Owen Jones mounts that high horse to denounce the partiality of the British press:
Finally: there’s a debate about media bias. It’s becoming an unfortunate missed opportunity, though, because so far it’s only focusing on the leftwing blogs that have emerged in the past couple of years. Whatever the failings of, say, the Canary, it only gained traction because there is a substantial body of opinion in Britain which feels marginalised, unheard, and attacked by the broader media.
The reason for that is this. Britain’s press is not an impartial disseminator of news and information. It is, by and large, a highly sophisticated and aggressive form of political campaigning and lobbying.
This is, apparently, a new finding. The thing is, on the very same day, over in the media pages of the same newspaper, Roy Greenslade (who knows quite a bit about this) tells us that:
Sure, it was always the case with newspapers. No one reading newspapers down the years can have been in any doubt how their political stance has influenced their content. Our press has been proudly partisan. The result has been blatant bias. It is an understatement to call it spin. Heavily angled stories and headlines are the norm.
Comment articles merely underline the prejudice in the so-called “news” items. They are indistinguishable. Nor is there the slightest embarrassment about omission, about failing to inform readers about news that, for one reason or another, fails to fit the editorial agenda.
This is the way that it has been for years. Owen also makes this point:
The distinction between “news” and “opinion” throughout much of the British press is blurred. I write opinion, and it goes in the opinion section of this newspaper. The press abounds with writers who are just as opinionated as me, but their opinions go in the news section. I am a political activist, but so are they: they, too, use their “news” writing as a means to advance political aims and causes, even if they pretend otherwise.
Any impartial reading of The Guardian's environment pages will prove the veracity of that statement.
The point being that Owen really shouldn't be surprised about this at all. That very partiality is what he owes his own employment to after all. This is all worthy of a certain snigger of amusement of course, but there is indeed a solution:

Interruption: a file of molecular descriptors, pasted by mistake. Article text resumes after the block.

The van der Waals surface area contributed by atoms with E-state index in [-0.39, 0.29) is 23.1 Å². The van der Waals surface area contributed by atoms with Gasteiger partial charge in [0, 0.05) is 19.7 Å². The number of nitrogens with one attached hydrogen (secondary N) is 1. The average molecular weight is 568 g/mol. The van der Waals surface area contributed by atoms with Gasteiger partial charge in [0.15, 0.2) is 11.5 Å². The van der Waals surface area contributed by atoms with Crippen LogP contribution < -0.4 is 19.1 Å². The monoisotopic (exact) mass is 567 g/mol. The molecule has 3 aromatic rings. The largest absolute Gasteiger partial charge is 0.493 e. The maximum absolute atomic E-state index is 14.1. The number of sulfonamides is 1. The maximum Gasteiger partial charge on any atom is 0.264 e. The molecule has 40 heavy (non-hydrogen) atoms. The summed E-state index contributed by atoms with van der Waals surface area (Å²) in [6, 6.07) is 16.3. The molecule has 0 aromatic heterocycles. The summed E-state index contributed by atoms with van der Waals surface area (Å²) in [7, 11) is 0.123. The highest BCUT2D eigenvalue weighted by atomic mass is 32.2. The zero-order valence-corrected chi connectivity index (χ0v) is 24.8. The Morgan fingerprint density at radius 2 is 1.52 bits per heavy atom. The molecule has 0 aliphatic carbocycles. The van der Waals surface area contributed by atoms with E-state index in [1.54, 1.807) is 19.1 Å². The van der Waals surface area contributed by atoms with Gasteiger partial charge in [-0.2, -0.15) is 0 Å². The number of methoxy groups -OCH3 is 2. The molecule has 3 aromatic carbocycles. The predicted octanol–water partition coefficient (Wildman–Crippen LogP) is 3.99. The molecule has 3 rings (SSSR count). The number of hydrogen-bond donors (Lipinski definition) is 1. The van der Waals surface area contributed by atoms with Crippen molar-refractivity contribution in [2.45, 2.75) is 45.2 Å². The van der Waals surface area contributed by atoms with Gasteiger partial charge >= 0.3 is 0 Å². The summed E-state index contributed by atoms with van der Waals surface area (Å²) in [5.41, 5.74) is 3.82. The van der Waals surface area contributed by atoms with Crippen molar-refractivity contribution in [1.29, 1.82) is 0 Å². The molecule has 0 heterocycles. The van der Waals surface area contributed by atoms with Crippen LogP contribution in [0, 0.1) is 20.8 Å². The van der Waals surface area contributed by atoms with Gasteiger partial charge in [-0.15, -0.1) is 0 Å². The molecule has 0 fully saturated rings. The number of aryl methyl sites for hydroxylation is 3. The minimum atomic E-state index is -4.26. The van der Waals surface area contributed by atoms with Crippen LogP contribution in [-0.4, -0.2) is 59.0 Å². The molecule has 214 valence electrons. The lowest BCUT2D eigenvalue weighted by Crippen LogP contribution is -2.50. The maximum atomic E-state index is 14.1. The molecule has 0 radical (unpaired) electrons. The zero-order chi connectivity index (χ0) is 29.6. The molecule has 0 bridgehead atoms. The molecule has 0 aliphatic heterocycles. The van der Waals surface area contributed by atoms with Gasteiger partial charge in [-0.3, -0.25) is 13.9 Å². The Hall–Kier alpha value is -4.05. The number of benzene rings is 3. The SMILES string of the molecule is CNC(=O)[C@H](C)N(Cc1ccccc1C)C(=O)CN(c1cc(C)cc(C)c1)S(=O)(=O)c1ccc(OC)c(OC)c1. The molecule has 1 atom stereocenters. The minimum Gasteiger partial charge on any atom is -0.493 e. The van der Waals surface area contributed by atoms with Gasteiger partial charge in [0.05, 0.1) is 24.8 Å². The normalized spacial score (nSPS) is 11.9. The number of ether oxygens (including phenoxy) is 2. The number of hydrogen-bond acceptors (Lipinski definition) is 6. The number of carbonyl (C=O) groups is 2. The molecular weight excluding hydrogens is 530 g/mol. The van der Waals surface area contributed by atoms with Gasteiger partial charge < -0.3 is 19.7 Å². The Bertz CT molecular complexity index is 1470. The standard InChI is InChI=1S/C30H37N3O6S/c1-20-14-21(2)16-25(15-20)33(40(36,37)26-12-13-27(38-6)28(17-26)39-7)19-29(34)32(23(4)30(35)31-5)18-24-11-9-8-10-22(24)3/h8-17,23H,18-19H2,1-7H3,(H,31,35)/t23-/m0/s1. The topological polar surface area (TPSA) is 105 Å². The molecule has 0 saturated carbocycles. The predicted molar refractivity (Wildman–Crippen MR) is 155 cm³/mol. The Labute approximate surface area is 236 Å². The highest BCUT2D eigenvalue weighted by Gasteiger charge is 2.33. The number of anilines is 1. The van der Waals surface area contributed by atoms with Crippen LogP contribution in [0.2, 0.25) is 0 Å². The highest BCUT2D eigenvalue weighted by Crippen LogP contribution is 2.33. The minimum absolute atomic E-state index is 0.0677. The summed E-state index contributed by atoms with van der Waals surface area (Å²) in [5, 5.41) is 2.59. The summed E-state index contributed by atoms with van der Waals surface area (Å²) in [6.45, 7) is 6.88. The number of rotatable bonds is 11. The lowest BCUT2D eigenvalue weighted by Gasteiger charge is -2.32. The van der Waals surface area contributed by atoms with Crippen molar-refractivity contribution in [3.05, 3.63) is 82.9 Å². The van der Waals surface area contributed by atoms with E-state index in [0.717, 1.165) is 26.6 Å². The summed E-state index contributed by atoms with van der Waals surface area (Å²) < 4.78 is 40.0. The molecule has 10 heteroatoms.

A media so weighted in favour of the status quo makes progressive, campaigning journalism a necessity. Much of modern journalism exists – often aggressively so – to defend the way society is currently structured. And yet when what remains a small, marginalised counterweight emerges, to make the case for a different form of society, it is portrayed as a dangerous threat to journalism.
Yes, some leftwing blogs exhibit problematic approaches to journalism: but then there’s the likes of Novara which is at the cutting edge of new left ideas. But if the mainstream media catered more for views which challenge the existing order of things, a vacuum would not have been left to be filled. In this year’s election, four out of 10 voters just opted for a Labour party offering an unapologetically socialist platform. It is a travesty that the ideas represented by that manifesto remain fringe opinion in the British press. Our media has a straightforward choice. Cater for the growing demand for dissenting views – or be challenged by new media outlets that do.
That's rather the case we've been making for many decades now. The demand for something calls forth the supply of it in a market based system. If people want more left wing and campaigning journalism then presumably they'll be willing to pay for it and so it will indeed arrive as a result of that profit motive. That is, the very system Owen dislikes so much is the very one giving him what he wants, the desires of the populace reflected in what is offered to the populace.
Why change what works?